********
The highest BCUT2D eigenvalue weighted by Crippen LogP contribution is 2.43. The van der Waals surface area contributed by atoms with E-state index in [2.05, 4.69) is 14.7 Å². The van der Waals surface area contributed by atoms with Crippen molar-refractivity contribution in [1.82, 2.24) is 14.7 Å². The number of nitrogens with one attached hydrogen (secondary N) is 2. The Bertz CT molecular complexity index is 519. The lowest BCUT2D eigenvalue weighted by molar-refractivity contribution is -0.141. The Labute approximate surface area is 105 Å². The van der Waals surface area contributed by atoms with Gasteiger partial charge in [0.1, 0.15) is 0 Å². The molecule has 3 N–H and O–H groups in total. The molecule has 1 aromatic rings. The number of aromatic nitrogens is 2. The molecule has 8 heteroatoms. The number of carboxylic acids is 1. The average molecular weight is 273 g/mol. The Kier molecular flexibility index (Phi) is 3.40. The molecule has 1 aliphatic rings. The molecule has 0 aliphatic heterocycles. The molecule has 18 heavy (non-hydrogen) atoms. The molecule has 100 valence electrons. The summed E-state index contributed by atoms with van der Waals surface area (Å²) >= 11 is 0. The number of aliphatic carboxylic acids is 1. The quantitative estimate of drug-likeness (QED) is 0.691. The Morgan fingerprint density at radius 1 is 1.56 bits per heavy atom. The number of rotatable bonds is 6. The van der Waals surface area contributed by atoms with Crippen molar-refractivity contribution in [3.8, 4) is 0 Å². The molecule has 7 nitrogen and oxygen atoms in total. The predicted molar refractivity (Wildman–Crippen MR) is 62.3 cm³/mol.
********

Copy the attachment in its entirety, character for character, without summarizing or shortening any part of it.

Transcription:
The highest BCUT2D eigenvalue weighted by Crippen LogP contribution is 2.43. The van der Waals surface area contributed by atoms with E-state index in [2.05, 4.69) is 14.7 Å². The van der Waals surface area contributed by atoms with Crippen molar-refractivity contribution in [1.82, 2.24) is 14.7 Å². The number of nitrogens with one attached hydrogen (secondary N) is 2. The Bertz CT molecular complexity index is 519. The lowest BCUT2D eigenvalue weighted by molar-refractivity contribution is -0.141. The Labute approximate surface area is 105 Å². The van der Waals surface area contributed by atoms with Gasteiger partial charge in [0.1, 0.15) is 0 Å². The molecule has 3 N–H and O–H groups in total. The molecule has 1 aromatic rings. The number of aromatic nitrogens is 2. The molecule has 8 heteroatoms. The number of carboxylic acids is 1. The average molecular weight is 273 g/mol. The Kier molecular flexibility index (Phi) is 3.40. The molecule has 1 aliphatic rings. The molecule has 0 aliphatic heterocycles. The molecule has 18 heavy (non-hydrogen) atoms. The molecule has 100 valence electrons. The summed E-state index contributed by atoms with van der Waals surface area (Å²) >= 11 is 0. The number of aliphatic carboxylic acids is 1. The quantitative estimate of drug-likeness (QED) is 0.691. The Morgan fingerprint density at radius 1 is 1.56 bits per heavy atom. The number of rotatable bonds is 6. The van der Waals surface area contributed by atoms with Crippen molar-refractivity contribution in [3.8, 4) is 0 Å². The molecule has 7 nitrogen and oxygen atoms in total. The predicted molar refractivity (Wildman–Crippen MR) is 62.3 cm³/mol.